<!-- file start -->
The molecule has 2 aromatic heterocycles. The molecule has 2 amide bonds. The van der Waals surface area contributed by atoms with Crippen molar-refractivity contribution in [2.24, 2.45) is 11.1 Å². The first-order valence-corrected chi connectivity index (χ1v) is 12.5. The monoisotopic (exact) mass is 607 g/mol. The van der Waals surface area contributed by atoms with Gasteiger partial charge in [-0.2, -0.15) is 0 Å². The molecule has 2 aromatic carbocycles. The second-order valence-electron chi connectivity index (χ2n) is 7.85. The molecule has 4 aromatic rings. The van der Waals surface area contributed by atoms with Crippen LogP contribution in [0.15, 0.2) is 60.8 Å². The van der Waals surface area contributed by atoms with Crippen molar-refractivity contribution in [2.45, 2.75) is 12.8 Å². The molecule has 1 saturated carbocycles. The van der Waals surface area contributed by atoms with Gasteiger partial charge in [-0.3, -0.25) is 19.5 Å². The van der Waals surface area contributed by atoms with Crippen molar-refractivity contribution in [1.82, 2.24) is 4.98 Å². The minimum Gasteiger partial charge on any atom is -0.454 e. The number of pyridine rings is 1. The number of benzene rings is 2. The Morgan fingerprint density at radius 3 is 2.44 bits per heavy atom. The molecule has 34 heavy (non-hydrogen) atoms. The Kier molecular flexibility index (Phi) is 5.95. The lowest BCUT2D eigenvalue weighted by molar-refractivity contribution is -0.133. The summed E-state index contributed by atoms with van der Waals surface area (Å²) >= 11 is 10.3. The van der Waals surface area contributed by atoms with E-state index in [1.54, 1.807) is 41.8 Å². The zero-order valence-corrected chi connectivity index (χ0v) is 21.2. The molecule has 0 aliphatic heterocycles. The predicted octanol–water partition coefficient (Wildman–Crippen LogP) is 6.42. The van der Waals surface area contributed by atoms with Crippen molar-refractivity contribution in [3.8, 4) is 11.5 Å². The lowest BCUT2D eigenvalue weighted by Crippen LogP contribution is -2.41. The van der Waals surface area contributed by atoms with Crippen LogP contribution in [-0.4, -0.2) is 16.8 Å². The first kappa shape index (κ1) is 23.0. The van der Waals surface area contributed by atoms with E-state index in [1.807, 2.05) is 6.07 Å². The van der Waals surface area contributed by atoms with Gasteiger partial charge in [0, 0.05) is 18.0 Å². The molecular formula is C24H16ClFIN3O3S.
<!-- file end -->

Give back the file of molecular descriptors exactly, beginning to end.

The molecule has 2 aromatic heterocycles. The molecule has 2 amide bonds. The van der Waals surface area contributed by atoms with Crippen molar-refractivity contribution in [2.24, 2.45) is 11.1 Å². The first-order valence-corrected chi connectivity index (χ1v) is 12.5. The monoisotopic (exact) mass is 607 g/mol. The van der Waals surface area contributed by atoms with Gasteiger partial charge in [-0.2, -0.15) is 0 Å². The molecule has 2 aromatic carbocycles. The second-order valence-electron chi connectivity index (χ2n) is 7.85. The molecule has 4 aromatic rings. The van der Waals surface area contributed by atoms with Crippen LogP contribution in [0.15, 0.2) is 60.8 Å². The van der Waals surface area contributed by atoms with Crippen molar-refractivity contribution in [2.45, 2.75) is 12.8 Å². The molecule has 1 saturated carbocycles. The van der Waals surface area contributed by atoms with Gasteiger partial charge in [-0.3, -0.25) is 19.5 Å². The van der Waals surface area contributed by atoms with Crippen molar-refractivity contribution in [1.82, 2.24) is 4.98 Å². The minimum Gasteiger partial charge on any atom is -0.454 e. The number of pyridine rings is 1. The number of benzene rings is 2. The Morgan fingerprint density at radius 3 is 2.44 bits per heavy atom. The molecule has 34 heavy (non-hydrogen) atoms. The Kier molecular flexibility index (Phi) is 5.95. The lowest BCUT2D eigenvalue weighted by molar-refractivity contribution is -0.133. The summed E-state index contributed by atoms with van der Waals surface area (Å²) >= 11 is 10.3. The van der Waals surface area contributed by atoms with E-state index in [1.54, 1.807) is 41.8 Å². The zero-order valence-corrected chi connectivity index (χ0v) is 21.2. The molecule has 0 aliphatic heterocycles. The predicted octanol–water partition coefficient (Wildman–Crippen LogP) is 6.42. The van der Waals surface area contributed by atoms with Crippen molar-refractivity contribution in [3.8, 4) is 11.5 Å². The lowest BCUT2D eigenvalue weighted by Crippen LogP contribution is -2.41. The van der Waals surface area contributed by atoms with Crippen LogP contribution in [-0.4, -0.2) is 16.8 Å². The first kappa shape index (κ1) is 23.0. The van der Waals surface area contributed by atoms with E-state index in [1.807, 2.05) is 6.07 Å². The van der Waals surface area contributed by atoms with Gasteiger partial charge in [0, 0.05) is 18.0 Å². The molecular formula is C24H16ClFIN3O3S.